Jair Bolsonaro, the Brazilian far-right frontrunner for president, on Thursday was recovering from emergency surgery with no complications, but his running mate said his return to campaigning would be further delayed.
Bolsonaro nearly died after being stabbed last week by an assailant as he was carried aloft by supporters during a street rally. He underwent emergency surgery late Wednesday to repair an obstruction in his small intestine.
Albert Einstein Hospital in Sao Paulo, where Bolsonaro is being treated, said in a statement he had been moved to intensive care after the emergency procedure. Bolsonaro has had three operations, including two emergency procedures, since the attack.
The assassination attempt against the polarizing candidate plunged the most unpredictable presidential race since Brazil’s return to democracy three decades ago into further confusion.
Several candidates have a good chance of making it to a runoff vote. Polls show about one-fifth of voters, disdainful of the political class after four years of unprecedented corruption investigations across parties, remain undecided or say they will annul their ballots. Voting is mandatory in Brazil.
Bolsonaro’s running mate, outspoken retired army General Antonio Hamilton Mourao, told Reuters on Thursday that the latest operation would delay Bolsonaro’s return to the campaign trail.
Mourao declined to say if Bolsonaro would be able to resume campaigning before the Oct. 7 first-round vote.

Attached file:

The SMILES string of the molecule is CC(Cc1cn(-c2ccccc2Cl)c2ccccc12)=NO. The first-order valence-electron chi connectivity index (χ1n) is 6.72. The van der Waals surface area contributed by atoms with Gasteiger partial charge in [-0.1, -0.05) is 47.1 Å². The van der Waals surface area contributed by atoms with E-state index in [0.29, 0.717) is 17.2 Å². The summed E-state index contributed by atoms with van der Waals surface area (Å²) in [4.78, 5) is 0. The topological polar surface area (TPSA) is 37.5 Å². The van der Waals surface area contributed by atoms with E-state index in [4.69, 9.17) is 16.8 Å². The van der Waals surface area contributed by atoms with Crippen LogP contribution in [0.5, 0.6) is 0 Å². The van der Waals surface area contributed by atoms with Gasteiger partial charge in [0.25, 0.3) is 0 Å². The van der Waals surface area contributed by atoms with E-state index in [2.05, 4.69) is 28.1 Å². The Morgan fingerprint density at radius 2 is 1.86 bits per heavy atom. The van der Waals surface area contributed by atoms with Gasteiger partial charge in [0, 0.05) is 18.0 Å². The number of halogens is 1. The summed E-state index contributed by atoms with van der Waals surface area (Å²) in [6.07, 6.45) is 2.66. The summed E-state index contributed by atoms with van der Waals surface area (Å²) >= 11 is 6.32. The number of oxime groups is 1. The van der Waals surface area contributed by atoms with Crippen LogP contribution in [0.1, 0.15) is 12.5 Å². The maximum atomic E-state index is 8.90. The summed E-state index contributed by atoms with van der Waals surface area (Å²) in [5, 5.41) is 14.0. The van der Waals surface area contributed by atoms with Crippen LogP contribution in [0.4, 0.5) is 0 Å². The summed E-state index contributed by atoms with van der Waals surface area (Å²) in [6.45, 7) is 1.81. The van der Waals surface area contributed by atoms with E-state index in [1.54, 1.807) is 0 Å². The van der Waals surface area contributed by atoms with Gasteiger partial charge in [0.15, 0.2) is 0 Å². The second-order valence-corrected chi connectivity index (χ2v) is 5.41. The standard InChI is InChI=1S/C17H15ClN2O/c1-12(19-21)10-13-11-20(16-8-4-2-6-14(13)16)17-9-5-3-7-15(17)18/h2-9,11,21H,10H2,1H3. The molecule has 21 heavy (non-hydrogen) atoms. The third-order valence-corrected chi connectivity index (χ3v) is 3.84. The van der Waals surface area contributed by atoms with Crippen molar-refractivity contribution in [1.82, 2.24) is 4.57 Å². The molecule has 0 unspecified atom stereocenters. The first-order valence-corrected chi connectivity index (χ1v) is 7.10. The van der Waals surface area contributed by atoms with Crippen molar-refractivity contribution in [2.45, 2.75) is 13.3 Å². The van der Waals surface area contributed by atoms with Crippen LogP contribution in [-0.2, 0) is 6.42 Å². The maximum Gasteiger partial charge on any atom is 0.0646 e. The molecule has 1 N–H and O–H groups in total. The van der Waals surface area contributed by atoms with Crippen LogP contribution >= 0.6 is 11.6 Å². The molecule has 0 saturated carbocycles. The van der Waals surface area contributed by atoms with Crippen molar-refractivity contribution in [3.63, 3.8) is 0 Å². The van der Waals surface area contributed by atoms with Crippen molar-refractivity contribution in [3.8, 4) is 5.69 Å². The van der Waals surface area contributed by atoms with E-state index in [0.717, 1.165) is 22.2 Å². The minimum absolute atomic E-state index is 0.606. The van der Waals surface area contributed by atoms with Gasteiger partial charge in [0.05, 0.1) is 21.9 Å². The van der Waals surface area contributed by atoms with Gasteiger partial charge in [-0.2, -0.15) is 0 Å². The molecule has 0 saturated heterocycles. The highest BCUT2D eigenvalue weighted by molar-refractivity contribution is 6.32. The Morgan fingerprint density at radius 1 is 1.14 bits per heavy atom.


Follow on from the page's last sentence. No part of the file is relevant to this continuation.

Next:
Earlier this week, the country’s most popular politician, jailed former president Luiz Inacio Lula da Silva of the Workers Party (PT), gave up hope of running after the top electoral court barred him because of his corruption conviction. Former Sao Paulo mayor Fernando Haddad, who was Lula’s running mate, is now the PT’s presidential candidate.
Polls have shown that about one-half of Lula’s supporters say they would vote for whoever runs in his place. That is likely enough support to push Haddad into a runoff, required in Brazil if no candidate wins a majority in the first ballot.
While Bolsonaro easily leads in polling on the first-round vote, surveys show he would likely lose in the Oct. 28 runoff. The chance that one of the leftist candidates could be elected has spooked investors and sent Brazil’s currency near record lows.
Bolsonaro, with a record of voting for state-led economic policies during his nearly three decades in Congress, named a prominent investment banker as the head of his economic team, and has vowed to privatize state-run firms and follow orthodox policies.
Bolsonaro’s son Flavio said last week his father would not be able to attend rallies ahead of the vote. “It’s going to delay his return to activities,” Mourao said by telephone. “This anxiety over when he will return only results in causing him more stress.”
“We’re going to keep the campaign running, but there’s no talk of replacing him,” he said. “I consider him to be irreplaceable.”